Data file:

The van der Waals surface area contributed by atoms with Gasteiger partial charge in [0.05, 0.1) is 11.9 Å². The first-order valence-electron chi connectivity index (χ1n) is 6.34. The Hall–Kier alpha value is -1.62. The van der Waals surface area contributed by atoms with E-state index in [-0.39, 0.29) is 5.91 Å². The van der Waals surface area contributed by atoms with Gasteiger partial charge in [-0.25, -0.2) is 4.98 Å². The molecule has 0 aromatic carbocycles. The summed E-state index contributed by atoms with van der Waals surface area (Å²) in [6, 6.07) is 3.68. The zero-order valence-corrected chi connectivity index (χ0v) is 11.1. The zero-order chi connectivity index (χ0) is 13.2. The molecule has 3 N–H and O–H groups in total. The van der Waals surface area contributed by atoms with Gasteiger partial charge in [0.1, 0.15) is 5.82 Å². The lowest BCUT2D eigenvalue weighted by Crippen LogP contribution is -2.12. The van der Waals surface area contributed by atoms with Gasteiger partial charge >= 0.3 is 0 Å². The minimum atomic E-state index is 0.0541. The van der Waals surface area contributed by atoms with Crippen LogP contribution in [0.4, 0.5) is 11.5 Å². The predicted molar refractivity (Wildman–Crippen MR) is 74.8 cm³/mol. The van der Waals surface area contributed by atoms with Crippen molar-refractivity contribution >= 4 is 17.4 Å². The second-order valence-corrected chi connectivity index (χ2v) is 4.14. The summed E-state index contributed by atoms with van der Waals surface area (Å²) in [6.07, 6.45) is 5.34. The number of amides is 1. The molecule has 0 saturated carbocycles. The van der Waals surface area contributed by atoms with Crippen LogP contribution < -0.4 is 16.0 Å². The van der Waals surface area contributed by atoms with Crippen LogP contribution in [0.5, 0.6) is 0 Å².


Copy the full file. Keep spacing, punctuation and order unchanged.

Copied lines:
The van der Waals surface area contributed by atoms with Gasteiger partial charge in [0.05, 0.1) is 11.9 Å². The first-order valence-electron chi connectivity index (χ1n) is 6.34. The Hall–Kier alpha value is -1.62. The van der Waals surface area contributed by atoms with E-state index in [-0.39, 0.29) is 5.91 Å². The van der Waals surface area contributed by atoms with Gasteiger partial charge in [-0.25, -0.2) is 4.98 Å². The molecule has 0 aromatic carbocycles. The summed E-state index contributed by atoms with van der Waals surface area (Å²) in [6, 6.07) is 3.68. The zero-order valence-corrected chi connectivity index (χ0v) is 11.1. The zero-order chi connectivity index (χ0) is 13.2. The molecule has 3 N–H and O–H groups in total. The van der Waals surface area contributed by atoms with Gasteiger partial charge in [0.1, 0.15) is 5.82 Å². The lowest BCUT2D eigenvalue weighted by Crippen LogP contribution is -2.12. The van der Waals surface area contributed by atoms with Gasteiger partial charge >= 0.3 is 0 Å². The minimum atomic E-state index is 0.0541. The van der Waals surface area contributed by atoms with Crippen LogP contribution in [0.4, 0.5) is 11.5 Å². The predicted molar refractivity (Wildman–Crippen MR) is 74.8 cm³/mol. The van der Waals surface area contributed by atoms with Crippen molar-refractivity contribution >= 4 is 17.4 Å². The second-order valence-corrected chi connectivity index (χ2v) is 4.14. The summed E-state index contributed by atoms with van der Waals surface area (Å²) in [6.07, 6.45) is 5.34. The number of amides is 1. The molecule has 0 saturated carbocycles. The van der Waals surface area contributed by atoms with Crippen LogP contribution < -0.4 is 16.0 Å². The van der Waals surface area contributed by atoms with Crippen LogP contribution in [0.5, 0.6) is 0 Å².